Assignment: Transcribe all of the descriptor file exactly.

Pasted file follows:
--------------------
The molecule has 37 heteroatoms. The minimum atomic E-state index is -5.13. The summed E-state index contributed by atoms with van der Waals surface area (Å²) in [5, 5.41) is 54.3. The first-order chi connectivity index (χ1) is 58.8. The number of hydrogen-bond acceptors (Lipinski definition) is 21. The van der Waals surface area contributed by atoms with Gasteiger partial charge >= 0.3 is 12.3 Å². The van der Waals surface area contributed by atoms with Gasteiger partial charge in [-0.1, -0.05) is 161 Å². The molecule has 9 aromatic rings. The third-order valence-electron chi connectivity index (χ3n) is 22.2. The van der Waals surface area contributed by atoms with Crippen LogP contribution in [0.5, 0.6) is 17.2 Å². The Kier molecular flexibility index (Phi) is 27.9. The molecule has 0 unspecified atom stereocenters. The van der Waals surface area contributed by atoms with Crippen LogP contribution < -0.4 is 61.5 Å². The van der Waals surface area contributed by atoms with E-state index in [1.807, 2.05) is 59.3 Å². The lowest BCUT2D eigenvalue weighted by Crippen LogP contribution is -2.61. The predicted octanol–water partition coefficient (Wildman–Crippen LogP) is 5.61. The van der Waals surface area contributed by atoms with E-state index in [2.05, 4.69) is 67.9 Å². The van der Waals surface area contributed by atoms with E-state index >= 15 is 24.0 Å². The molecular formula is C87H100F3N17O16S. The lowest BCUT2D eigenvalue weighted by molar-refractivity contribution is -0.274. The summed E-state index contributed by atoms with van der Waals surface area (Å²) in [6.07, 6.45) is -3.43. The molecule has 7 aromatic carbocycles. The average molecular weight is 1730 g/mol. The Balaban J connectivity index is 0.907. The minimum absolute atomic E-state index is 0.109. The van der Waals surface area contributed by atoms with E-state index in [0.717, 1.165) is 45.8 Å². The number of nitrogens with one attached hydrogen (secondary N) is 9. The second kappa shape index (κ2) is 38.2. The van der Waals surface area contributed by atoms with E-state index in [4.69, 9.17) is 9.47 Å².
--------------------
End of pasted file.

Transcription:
The molecule has 37 heteroatoms. The minimum atomic E-state index is -5.13. The summed E-state index contributed by atoms with van der Waals surface area (Å²) in [5, 5.41) is 54.3. The first-order chi connectivity index (χ1) is 58.8. The number of hydrogen-bond acceptors (Lipinski definition) is 21. The van der Waals surface area contributed by atoms with Gasteiger partial charge >= 0.3 is 12.3 Å². The van der Waals surface area contributed by atoms with Gasteiger partial charge in [-0.1, -0.05) is 161 Å². The molecule has 9 aromatic rings. The third-order valence-electron chi connectivity index (χ3n) is 22.2. The van der Waals surface area contributed by atoms with Crippen LogP contribution in [0.5, 0.6) is 17.2 Å². The Kier molecular flexibility index (Phi) is 27.9. The molecule has 0 unspecified atom stereocenters. The van der Waals surface area contributed by atoms with Crippen LogP contribution < -0.4 is 61.5 Å². The van der Waals surface area contributed by atoms with E-state index in [1.807, 2.05) is 59.3 Å². The lowest BCUT2D eigenvalue weighted by Crippen LogP contribution is -2.61. The predicted octanol–water partition coefficient (Wildman–Crippen LogP) is 5.61. The van der Waals surface area contributed by atoms with E-state index in [2.05, 4.69) is 67.9 Å². The van der Waals surface area contributed by atoms with E-state index >= 15 is 24.0 Å². The molecular formula is C87H100F3N17O16S. The lowest BCUT2D eigenvalue weighted by molar-refractivity contribution is -0.274. The summed E-state index contributed by atoms with van der Waals surface area (Å²) in [6.07, 6.45) is -3.43. The molecule has 7 aromatic carbocycles. The average molecular weight is 1730 g/mol. The Balaban J connectivity index is 0.907. The minimum absolute atomic E-state index is 0.109. The van der Waals surface area contributed by atoms with E-state index in [0.717, 1.165) is 45.8 Å². The number of nitrogens with one attached hydrogen (secondary N) is 9. The second kappa shape index (κ2) is 38.2. The van der Waals surface area contributed by atoms with E-state index in [4.69, 9.17) is 9.47 Å².